Building: Daddy was a carpenter in Kennewick. The first big building project was our playhouse, cunningly built into the right-front corner of the backyard fence. I remember watching Dad draw plans. The base was much like the playhouse in the Idaho Falls yard, though with 2 sides against the fence rather than one against the house. The same kitchen set was inside it, along with (maybe a different?) big cable spool for the table. The side near the door had a small window, a ladder going to the roof, and a Dutch door; the side near the garden had a big window that opened over our sandbox. The sandbox was a giant tractor tire that I remember going with Dad to pick up from a friend-of-a-friend’s farm. City girl, I was agape at the size of the thing; my very-small-me memory is looking up at least 10 feet to the upper rim of the tractor’s wheel… On top of the lower level’s flat roof was a quarter-sized room, boasting a little peaked roof that was made out of that wavy pale green fiberglass used for greenhouses. I still think of it as a hot little place, though that could easily be my imagination, so impressed was I that our roof was like real greenhouses. It seemed so exotic. In the front yard, a big apricot tree stood in front of the hidden playhouse, and from the street the little top room looked like a tree house. We would jump from the roof into the front yard regularly, learning to bend our knees on impact, though Jeff DeCoursey (Devn’s best friend, and little brother of my best friend, Tanya) didn’t learn the lesson, and broke his leg on one day’s jump. Dad talked for awhile about cutting a hole in the roof for a fireman’s pole to get from the little room to the ground floor quickly, but it never materialized. “For obvious reasons!” thinks my boring mama voice now…
Daddy also built a new addition on the front of the house with the help of friends. He rented a backhoe and dug the basement, poured the concrete (I thought those concrete reinforcement bars with their plastic arrow tips sticking out would make great lawn Jarts, and was disappointed I didn’t get to play with them more), framed, roofed, sheetrocked (I loved the long rolls of paper tape), textured (also fascinating), painted…. Most memorable about the new addition was that Mom and Dad let us put on our swimsuits and play like crazy kids in the mud. It was so silkily indulgent. I loved it. Thinking of my own daughter, about the same age, I am touched by the new front left bedroom that was mine. I loved staring at the pathways made by the twisting, pink flowered vines on the wallpaper we chose together, and being amazed at how perfectly they matched the flowers in the pink stripes on the bottom section of wallpaper. And how those matched the skirt of my Holly Hobbie bedspread. And canopy. I was often overwhelmed with the injustice of being the oldest (always responsible for everything, so much babysitting to be done, such high expectations) of such a horde of kids, and I can see now that Daddy saw it, too, and gave me my own little corner—though really quite a large room!—to be a princess in. I don’t think that now I would think it practical to buy Audrey her own white bedroom set or matching white lace bedspread and canopy and curtains. I remember Mom telling me something like, “I said, ‘Let’s just get the bedspread’, but your Dad said, ‘No, let’s get her the whole set.’” I really cherish that white bedspread now, in memory, with my own oldest daughter whose needs are often neglected for the more vocal younger siblings. It’s a reminder that he saw me. I really was his princess girl.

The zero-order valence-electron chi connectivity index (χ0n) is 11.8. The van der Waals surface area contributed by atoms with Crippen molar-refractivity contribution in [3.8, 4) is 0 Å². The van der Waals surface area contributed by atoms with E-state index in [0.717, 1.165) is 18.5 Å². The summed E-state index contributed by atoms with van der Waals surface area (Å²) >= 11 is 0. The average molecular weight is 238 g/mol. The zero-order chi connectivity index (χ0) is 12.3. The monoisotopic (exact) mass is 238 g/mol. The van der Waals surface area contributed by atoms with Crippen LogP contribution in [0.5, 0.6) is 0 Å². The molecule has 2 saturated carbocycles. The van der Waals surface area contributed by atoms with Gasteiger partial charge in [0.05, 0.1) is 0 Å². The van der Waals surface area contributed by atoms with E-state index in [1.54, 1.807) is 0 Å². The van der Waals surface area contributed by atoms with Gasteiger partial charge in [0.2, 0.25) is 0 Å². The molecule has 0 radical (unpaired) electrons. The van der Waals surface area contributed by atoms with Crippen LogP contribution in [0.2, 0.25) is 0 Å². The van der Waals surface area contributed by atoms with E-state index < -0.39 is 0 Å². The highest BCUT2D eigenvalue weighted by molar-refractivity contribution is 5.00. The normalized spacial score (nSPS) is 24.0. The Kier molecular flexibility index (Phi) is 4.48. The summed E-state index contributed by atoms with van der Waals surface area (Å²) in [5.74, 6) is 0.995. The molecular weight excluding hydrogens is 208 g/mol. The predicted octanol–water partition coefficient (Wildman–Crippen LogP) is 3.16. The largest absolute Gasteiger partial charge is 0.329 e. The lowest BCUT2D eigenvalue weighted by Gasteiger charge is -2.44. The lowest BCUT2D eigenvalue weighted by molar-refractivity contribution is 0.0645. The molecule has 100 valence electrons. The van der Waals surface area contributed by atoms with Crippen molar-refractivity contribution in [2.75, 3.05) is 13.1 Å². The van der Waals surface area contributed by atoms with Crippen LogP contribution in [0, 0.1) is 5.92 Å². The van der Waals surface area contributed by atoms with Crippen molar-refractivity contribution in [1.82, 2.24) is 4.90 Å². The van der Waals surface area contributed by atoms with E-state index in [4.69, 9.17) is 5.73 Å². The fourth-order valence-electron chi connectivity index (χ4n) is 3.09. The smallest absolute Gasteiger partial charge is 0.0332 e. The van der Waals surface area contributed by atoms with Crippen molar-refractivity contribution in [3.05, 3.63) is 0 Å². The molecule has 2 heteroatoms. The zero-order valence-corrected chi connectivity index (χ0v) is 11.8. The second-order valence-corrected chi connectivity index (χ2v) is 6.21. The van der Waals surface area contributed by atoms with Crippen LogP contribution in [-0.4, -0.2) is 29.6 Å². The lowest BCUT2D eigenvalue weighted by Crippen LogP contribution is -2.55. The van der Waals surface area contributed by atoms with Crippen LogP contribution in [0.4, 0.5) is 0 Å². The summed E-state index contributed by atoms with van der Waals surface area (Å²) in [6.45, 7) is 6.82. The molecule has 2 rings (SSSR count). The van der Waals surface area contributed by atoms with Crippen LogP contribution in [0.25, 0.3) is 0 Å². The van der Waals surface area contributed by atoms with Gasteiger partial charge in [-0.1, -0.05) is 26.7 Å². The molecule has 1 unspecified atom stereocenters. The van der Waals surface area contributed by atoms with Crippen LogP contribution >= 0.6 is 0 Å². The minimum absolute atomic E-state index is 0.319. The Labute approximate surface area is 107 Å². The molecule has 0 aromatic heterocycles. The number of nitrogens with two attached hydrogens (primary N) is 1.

Out of the house: I’m always transfixed when I see the people I love from a hidden corner, going about their business that doesn’t concern me. I like the feeling: he/she is mine, and they’re fantastic. I love to watch Nathan talking and shaking hands with ward members at a distance, overhear him talking with a colleague before he senses my approach, or spot him from an upstairs window, crossing the street on his way home from work. I love to peek into the girls’ classrooms and see them writing and reading and listening: going about their kid business that I know so little about, but is a huge part of their life.
Of course, I went through the my-parents-are-so-embarrassing stages, but I loved seeing Daddy not being a dad, and really cherished getting to know him as an adult, when he emphasized that we were peers now. It was most common to catch him in his church callings: leading cheers as Cubmaster, mentoring the Scouts in Kennewick, visiting with ward members, speaking in another ward as that month’s high council visitor, working the elephant ear booth at the Benton County Fair. I have snapshot memories of all of those, seeing my dad as a man.